But it is a real phone, and it’s clear it was just as challenging to actually build as all the rumors suggested. It’s gorgeous, but it’s not flawless. There’s a tiny sharp ridge between the glass back and the chrome frame that I feel every time I pick up the phone. That chrome frame seems destined to get scratched and dinged, as every chrome Apple product tends to do. The camera bump on the back is huge; a larger housing than the iPhone 8 Plus fitted onto a much smaller body and designed to draw attention to itself, especially on my silver review unit. There are definitely going to be people who think it’s ugly. But it’s growing on me.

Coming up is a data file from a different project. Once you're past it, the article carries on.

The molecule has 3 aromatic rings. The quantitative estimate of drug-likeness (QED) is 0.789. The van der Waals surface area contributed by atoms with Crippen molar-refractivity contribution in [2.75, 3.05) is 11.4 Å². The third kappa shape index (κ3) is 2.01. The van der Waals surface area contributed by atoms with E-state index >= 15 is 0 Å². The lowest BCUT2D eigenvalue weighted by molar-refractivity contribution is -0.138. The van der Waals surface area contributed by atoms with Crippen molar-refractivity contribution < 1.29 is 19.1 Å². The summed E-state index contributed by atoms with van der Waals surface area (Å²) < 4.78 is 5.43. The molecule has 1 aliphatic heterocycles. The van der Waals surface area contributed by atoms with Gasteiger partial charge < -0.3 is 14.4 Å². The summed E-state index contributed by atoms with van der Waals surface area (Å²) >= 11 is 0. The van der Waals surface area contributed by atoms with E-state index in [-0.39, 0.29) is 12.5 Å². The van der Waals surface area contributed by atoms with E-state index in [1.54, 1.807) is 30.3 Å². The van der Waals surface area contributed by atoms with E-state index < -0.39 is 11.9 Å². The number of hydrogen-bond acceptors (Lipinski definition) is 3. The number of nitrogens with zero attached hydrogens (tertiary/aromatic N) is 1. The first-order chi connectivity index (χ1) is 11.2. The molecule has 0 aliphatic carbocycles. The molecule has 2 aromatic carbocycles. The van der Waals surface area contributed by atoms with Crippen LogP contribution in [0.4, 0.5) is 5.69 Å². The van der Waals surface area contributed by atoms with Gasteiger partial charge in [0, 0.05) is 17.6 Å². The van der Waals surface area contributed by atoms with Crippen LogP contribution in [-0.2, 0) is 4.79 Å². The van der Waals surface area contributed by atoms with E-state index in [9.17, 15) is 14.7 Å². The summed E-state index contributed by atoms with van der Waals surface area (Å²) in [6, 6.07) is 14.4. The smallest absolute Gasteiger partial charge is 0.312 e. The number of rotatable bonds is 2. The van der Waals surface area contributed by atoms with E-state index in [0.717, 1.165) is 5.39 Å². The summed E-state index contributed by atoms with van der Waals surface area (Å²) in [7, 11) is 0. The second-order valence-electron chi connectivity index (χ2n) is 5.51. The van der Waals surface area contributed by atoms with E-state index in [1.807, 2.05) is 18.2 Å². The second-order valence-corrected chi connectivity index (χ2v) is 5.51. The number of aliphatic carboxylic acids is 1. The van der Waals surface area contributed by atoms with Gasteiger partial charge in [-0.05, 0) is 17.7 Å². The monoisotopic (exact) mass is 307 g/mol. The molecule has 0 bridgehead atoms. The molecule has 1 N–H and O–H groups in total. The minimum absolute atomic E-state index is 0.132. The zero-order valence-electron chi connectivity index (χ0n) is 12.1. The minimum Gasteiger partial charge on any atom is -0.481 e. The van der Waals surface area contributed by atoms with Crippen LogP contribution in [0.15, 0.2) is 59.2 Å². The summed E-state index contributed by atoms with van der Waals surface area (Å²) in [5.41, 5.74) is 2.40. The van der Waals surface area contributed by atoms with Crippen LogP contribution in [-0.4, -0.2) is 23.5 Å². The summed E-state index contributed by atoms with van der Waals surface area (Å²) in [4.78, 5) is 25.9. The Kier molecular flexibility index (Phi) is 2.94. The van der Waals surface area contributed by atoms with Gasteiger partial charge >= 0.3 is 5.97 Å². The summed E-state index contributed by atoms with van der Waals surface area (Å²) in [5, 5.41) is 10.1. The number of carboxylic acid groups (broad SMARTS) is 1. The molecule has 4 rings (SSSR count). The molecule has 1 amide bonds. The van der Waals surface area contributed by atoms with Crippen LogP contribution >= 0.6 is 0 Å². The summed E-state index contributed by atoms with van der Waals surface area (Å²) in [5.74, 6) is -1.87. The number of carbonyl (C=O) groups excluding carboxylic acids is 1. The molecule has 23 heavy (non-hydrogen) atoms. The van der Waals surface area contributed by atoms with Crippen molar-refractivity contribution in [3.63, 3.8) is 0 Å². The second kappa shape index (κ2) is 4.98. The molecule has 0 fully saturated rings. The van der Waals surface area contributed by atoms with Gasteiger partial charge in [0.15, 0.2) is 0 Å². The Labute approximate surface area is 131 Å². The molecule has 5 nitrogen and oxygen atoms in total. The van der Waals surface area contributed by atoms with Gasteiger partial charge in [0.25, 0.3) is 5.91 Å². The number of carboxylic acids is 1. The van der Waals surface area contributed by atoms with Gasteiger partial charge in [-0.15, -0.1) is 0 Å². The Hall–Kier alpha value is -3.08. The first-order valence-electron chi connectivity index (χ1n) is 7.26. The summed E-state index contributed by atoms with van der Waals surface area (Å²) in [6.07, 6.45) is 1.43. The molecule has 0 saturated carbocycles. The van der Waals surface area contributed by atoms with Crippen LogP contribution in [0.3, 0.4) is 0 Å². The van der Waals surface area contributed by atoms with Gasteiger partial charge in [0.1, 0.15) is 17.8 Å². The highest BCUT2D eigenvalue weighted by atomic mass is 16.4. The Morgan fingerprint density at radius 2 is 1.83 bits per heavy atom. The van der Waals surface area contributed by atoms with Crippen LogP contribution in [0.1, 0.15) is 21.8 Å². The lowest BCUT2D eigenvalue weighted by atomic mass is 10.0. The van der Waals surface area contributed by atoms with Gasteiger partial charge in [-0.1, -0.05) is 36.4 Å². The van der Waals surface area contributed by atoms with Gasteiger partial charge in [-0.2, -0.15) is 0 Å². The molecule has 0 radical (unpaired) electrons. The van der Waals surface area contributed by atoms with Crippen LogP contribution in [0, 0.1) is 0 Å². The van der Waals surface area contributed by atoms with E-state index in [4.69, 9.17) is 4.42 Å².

There’s no headphone jack, which continues to suck on every phone that omits it, but that’s the price you pay for a bezel-less screen with a notch at the top. Around the sides, you’ll find the volume buttons, the mute switch, and the sleep / wake button. The removal of the home button means there are a few new button combinations to remember: pressing the top volume button and the sleep / wake button together takes a screenshot. Holding the sleep button opens Siri. And you turn the phone off by holding either of the volume buttons and the sleep button for several seconds.
Apple gave us the white and silver model to review, and although Apple says the band on the outside is better than surgical-grade stainless steel, mine already has scratches and dings. So I wouldn’t expect it to remain flawless if you don’t have a case.